(307,266)

(126,860)

Amounts reclassified to statement of operations: Portfolio investments

Accumulated remeasurement gains at end of year The accompanying notes are an integral part of these financial statements.

34 Lakeland College

Annual Report 2014-2015

$

2,556,437

$

2,171,880


LAKELAND COLLEGE

STATEMENT OF CASH FLOWS

FOR THE YEAR ENDED JUNE 30

2015

2014 (note 22)

OPERATING TRANSACTIONS $

Operating surplus

3,396,201

$

3,033,882

Add (deduct) non-cash items: Amortization of tangible capital assets (note 8) Expended capital recognized as revenue

6,667,943

6,582,956

(3,655,396)

(3,545,688)

14,088

(51,580)

(72,750)

(187,250)

Decrease in accounts receivable

520,314

64,419

(Increase) decrease in inventories and prepaid expenses

(17,428)

235,226

(4,368,879)

5,083,480

5,186,788

2,800,872

110,505

-

7,781,386

14,016,317

(12,062,741)

(13,255,560)

43,329

117,504

(12,019,412)

(13,138,056)

(10,493,772)

3,042,581

844

341,113

(10,492,928)

3,383,694

Loss (gain) on disposal of tangible capital assets Change in employee future benefit liabilities

(Decrease ) increase in accounts payable and accrued liabilities Increase in deferred revenue Increase in liability for contaminated sites (note 3, note 12)

Cash provided by operating transactions CAPITAL TRANSACTIONS Acquisition of tangible capital assets Proceeds on disposal of capital assets

Cash applied to capital transactions INVESTING TRANSACTIONS Proceeds of investments (net of purchases) Endowment investment - realized gains capitalized (note 13)

Cash (applied to) provided by investing transactions FINANCING TRANSACTIONS Endowment donations (note 13) Debt repayment

Cash (applied to) provided by financing transactions (DECREASE) INCREASE IN CASH AND CASH EQUIVALENTS CASH AND CASH EQUIVALENTS, BEGINNING OF YEAR CASH AND CASH EQUIVALENTS, END OF YEAR (note 4)

$

81,078

200,812

(120,000)

(120,000)

(38,922)

80,812

(14,769,876)

4,342,767

17,547,621

13,204,854

2,777,745

$

17,547,621

The accompanying notes are an integral part of these financial statements.

Lakeland College

Annual Report 2014-2015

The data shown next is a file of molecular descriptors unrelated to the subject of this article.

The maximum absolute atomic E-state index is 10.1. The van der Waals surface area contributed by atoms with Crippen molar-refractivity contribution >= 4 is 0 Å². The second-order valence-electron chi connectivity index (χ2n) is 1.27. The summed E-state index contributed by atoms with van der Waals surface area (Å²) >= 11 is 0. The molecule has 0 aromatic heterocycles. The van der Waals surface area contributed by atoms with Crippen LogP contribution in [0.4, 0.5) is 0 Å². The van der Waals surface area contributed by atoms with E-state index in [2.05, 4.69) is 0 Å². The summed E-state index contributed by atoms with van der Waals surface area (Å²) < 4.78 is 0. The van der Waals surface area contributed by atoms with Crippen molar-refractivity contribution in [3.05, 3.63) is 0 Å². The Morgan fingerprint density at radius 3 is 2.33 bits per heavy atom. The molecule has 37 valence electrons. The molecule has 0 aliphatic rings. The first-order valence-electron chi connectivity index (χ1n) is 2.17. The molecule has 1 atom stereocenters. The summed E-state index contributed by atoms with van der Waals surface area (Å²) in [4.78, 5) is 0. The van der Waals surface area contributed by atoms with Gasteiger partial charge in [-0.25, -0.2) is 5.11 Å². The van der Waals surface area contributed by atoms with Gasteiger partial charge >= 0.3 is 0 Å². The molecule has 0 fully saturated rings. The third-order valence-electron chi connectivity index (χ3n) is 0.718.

35


Lakeland College

Notes to the Financial Statements

JUNE 30, 2015

1 Authority and Purpose The Board of Governors of Lakeland College is a corporation which manages and operates Lakeland College (“the College”) under the Post-secondary Learning Act (Alberta). All members of the Board of Governors are appointed by either the Lieutenant Governor in Council or the Minister of Innovation and Advanced Education, with the exception of the president, who is an ex officio member. Under the Post-secondary Learning Act, Campus Alberta Sector Regulation, the College is a comprehensive community institution offering mandated credentials and programs. The College is a registered charity, and under section 149 of the Income Tax Act (Canada), is exempt from the payment of income tax.

2 Summary of Significant Accounting Policies and Reporting Practices {a} General – Public Sector Accounting Standards and Use of Estimates These financial statements have been prepared in accordance with Canadian public sector accounting standards (PSAS). The measurement of certain assets and liabilities is contingent upon future events; therefore, the preparation of these financial statements requires the use of estimates, which may vary from actual results. The College’s management uses judgment to determine such estimates. Amortization of tangible capital assets and the revenue recognition for expended capital are the most significant items based on estimates. In management’s opinion, the resulting estimates are within reasonable limits of materiality and are in accordance with the significant accounting policies summarized below. These significant accounting policies are presented to assist the reader in evaluating these financial statements and, together with the following Note, should be considered an integral part of the financial statements.

{b} Net Debt Model Presentation

Canadian public sector accounting standards require a net debt presentation for the statement of financial position in the summary financial statements of governments. Net debt presentation reports the difference between financial assets and liabilities as net debt or net financial assets as an indicator of future revenues required to pay for past transactions and events. The College operates within the government reporting entity, and does not finance all its expenditures by independently raising revenues. Accordingly, these financial statements do not report a net debt indicator.

{c} Valuation of Financial Assets and Liabilities

The College’s financial assets and liabilities are generally measured as follows: